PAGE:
In her runner-up article for our 2017 Max Perutz Science Writing Award Nadine Mirza, a PhD student at the University of Manchester, explains why changes are needed to a routine test for diagnosing dementia, unbiased by language or culture, to prevent incorrect diagnoses.

Have you heard the saying “No ifs ands or buts”? Associated with grannies and teachers, you’d be hard pressed to find someone who hasn’t. It’s also a saying used in the ACE, a test implemented across the UK to detect dementia. An individual has to read the saying out loud with correct pronunciation. When directly translated into Urdu it loses meaning and becomes gibberish and reading out gibberish isn’t a smooth task. Even a fluent Urdu speaker might fail. But would we attribute that to dementia? Apparently, yes. [...]

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Can big data mend a broken heart?

20 Oct 2017

Kirstin Leslie, MRC PhD student at the Institute of Health and Wellbeing at the University of Glasgow, is the 2017 winner of our Max Perutz Science Writing Award. In her award-winning article she explains how she’s trying to find out why people stop taking drugs prescribed for preventing heart disease, and why this matters.

“When you do things right, people won’t be sure you’ve done anything at all”

That’s actually a quote from the TV show Futurama but it’s also a clear way of explaining why people are not always good at taking their medications. Imagine: you‘re taking a drug to prevent yourself from having a heart attack. But if you don’t feel any different after taking the drug, how can you know it’s even worked? Maybe you weren’t going to have a heart attack anyway? Maybe the drug you’re taking is giving you side-effects and besides, it isn’t worth it because you felt fine before. You don’t want to bother your doctor getting a new prescription and your blood pressure wasn’t that high anyway…So you stop taking your drugs and you hope for the best.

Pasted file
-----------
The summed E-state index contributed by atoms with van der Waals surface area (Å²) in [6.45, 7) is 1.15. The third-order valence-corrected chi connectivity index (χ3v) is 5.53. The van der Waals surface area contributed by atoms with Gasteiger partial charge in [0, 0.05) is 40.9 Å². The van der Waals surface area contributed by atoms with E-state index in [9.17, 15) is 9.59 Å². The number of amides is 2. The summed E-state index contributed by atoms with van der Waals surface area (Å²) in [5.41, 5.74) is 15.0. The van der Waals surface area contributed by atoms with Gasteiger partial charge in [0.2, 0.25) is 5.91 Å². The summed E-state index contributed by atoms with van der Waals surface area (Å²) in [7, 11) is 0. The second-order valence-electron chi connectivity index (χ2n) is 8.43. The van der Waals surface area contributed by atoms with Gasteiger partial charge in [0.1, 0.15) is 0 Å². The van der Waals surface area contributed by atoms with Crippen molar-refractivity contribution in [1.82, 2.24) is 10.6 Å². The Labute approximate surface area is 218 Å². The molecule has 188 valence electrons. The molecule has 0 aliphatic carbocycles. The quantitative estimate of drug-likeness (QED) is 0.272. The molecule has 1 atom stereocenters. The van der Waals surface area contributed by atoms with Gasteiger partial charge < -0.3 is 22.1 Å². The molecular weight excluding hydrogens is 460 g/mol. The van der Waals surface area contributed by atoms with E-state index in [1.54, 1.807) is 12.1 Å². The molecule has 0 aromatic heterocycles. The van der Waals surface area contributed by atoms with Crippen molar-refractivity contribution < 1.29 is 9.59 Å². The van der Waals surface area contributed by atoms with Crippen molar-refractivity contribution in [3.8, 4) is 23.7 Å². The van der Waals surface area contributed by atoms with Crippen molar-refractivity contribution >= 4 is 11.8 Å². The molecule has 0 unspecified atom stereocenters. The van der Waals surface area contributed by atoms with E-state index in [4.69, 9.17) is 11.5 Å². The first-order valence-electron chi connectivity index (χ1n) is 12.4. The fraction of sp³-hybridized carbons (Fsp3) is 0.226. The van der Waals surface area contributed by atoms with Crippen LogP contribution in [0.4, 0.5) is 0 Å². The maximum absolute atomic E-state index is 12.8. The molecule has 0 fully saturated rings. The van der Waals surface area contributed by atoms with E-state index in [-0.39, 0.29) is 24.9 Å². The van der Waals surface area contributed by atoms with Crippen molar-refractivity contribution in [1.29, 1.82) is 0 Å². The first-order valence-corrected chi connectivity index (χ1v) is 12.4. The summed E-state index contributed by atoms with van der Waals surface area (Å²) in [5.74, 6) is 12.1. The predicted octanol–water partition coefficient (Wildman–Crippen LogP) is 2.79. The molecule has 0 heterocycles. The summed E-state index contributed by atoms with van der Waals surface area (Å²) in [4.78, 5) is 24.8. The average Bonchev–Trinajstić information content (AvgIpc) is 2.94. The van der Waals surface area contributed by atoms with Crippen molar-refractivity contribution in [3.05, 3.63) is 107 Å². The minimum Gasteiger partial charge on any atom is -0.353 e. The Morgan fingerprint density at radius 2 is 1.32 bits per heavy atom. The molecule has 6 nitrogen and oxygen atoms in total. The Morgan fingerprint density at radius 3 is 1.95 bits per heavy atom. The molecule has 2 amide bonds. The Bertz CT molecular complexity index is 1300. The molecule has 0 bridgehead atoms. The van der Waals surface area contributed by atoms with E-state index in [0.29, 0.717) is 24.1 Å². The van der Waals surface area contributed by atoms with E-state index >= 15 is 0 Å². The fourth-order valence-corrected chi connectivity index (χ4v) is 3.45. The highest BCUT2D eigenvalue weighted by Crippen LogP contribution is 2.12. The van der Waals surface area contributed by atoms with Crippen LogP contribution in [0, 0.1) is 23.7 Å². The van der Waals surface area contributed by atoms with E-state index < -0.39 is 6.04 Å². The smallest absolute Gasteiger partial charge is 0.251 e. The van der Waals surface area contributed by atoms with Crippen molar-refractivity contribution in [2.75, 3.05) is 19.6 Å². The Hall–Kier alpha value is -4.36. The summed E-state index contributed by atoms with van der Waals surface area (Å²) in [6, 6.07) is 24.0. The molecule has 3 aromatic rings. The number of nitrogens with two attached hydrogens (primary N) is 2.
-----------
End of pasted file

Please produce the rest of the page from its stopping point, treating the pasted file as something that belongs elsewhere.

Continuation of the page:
But heart disease is the leading cause of death worldwide. And it’s preventable. [...]

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Practice – not miracles – makes perfect

19 Jan 2017

Ainslie Johnstone, PhD student at the University of Oxford, studies the amazing ability of the brain to reorganise and adapt after injury. In her commended 2016 Max Perutz Science Writing Award article she describes how enhancing this process could help with brain injury recovery.

On 8 January 2011 Gabrielle Giffords, a US congresswoman, was shot in the head at point-blank range. The bullet struck Giffords’ forehead on the left-hand side and travelled straight through her brain, destroying everything in its path. [...]

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Shedding some real light on lung cancer

11 Jan 2017

Paul Cowling, PhD student at the University of Edinburgh, received a commendation prize in our 2016 Max Perutz Science Writing competition. In his article, he explains how fluorescent molecules could help with early, and faster, diagnosis of lung cancer.